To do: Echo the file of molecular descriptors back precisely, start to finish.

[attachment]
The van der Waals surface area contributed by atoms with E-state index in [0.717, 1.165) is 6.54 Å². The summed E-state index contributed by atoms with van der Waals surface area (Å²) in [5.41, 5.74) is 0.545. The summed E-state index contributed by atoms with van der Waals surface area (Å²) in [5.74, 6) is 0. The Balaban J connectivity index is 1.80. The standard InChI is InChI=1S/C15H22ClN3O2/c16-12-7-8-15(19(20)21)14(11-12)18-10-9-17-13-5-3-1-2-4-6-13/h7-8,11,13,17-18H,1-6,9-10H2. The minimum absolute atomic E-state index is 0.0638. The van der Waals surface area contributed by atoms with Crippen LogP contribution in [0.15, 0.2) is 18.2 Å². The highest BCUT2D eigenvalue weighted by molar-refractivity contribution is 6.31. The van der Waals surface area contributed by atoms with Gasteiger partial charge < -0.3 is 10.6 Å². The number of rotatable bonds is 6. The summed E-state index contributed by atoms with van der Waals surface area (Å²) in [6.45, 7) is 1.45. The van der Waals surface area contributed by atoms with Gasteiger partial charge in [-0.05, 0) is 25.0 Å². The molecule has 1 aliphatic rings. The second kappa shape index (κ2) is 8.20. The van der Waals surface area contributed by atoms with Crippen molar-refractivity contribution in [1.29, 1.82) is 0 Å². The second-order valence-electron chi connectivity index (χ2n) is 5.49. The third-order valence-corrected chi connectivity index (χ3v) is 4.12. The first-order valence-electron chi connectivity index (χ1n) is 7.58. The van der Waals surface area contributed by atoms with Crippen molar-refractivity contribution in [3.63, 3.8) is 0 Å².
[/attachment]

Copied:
The van der Waals surface area contributed by atoms with E-state index in [0.717, 1.165) is 6.54 Å². The summed E-state index contributed by atoms with van der Waals surface area (Å²) in [5.41, 5.74) is 0.545. The summed E-state index contributed by atoms with van der Waals surface area (Å²) in [5.74, 6) is 0. The Balaban J connectivity index is 1.80. The standard InChI is InChI=1S/C15H22ClN3O2/c16-12-7-8-15(19(20)21)14(11-12)18-10-9-17-13-5-3-1-2-4-6-13/h7-8,11,13,17-18H,1-6,9-10H2. The minimum absolute atomic E-state index is 0.0638. The van der Waals surface area contributed by atoms with Crippen LogP contribution in [0.15, 0.2) is 18.2 Å². The highest BCUT2D eigenvalue weighted by molar-refractivity contribution is 6.31. The van der Waals surface area contributed by atoms with Gasteiger partial charge < -0.3 is 10.6 Å². The number of rotatable bonds is 6. The summed E-state index contributed by atoms with van der Waals surface area (Å²) in [6.45, 7) is 1.45. The van der Waals surface area contributed by atoms with Gasteiger partial charge in [-0.05, 0) is 25.0 Å². The molecule has 1 aliphatic rings. The second kappa shape index (κ2) is 8.20. The van der Waals surface area contributed by atoms with Crippen molar-refractivity contribution in [1.29, 1.82) is 0 Å². The second-order valence-electron chi connectivity index (χ2n) is 5.49. The third-order valence-corrected chi connectivity index (χ3v) is 4.12. The first-order valence-electron chi connectivity index (χ1n) is 7.58. The van der Waals surface area contributed by atoms with Crippen molar-refractivity contribution in [3.63, 3.8) is 0 Å².